Settlements > Alexandria ad Issum
Alexandria ad Issum
Alexandretta and Scanderoon. İskenderun preserves the name, but probably not the exact site, of Alexandria ad Issum. The settlement was founded by Alexander the Great in 333 BC to supersede Myriandrus as the key to the Syrian Gates, about 37 km (23 miles) south of the scene of his victory at the Battle of Issus. Alexander camped in the high-lands of İskenderun, around Esentepe, and then ordered the city to be established and named Alexandria. İskenderun is one of many cities founded on Alexander's orders, including Alexandria, Egypt.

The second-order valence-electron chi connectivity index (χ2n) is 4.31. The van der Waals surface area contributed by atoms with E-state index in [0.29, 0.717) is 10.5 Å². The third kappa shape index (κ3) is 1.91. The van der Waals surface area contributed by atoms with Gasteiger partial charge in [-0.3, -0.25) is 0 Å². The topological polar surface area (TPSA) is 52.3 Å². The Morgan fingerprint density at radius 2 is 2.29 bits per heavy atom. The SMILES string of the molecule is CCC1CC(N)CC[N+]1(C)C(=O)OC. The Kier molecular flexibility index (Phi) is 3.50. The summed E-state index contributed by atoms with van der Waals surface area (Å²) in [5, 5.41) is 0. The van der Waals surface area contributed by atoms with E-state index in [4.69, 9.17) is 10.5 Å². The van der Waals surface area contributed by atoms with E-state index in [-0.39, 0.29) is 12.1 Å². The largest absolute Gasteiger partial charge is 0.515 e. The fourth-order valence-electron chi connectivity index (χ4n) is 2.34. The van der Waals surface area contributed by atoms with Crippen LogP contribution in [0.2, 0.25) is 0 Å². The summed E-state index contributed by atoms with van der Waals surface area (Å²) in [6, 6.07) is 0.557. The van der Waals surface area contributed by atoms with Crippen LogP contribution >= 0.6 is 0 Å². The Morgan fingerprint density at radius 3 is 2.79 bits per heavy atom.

The importance of the place comes from its relation to the Syrian Gates, the easiest approach to the open ground of Hatay Province and Aleppo. The city was founded as Alexandria (Αλεξάνδρεια) and named for Alexander the Great. Starting in the Middle Ages, Western pilgrims used the diminutive Romance form Alexandretta. After the Muslim conquest of Syria, it was named al-ʼIskandarūn (Arabic الإسكندرون), the Arabic rendering of the original "Alexandrou"; this name was further turkified into Ottoman Turkish as İskenderūn (إسكندرون), which in turn was preserved in its current modern Turkish form as İskenderun.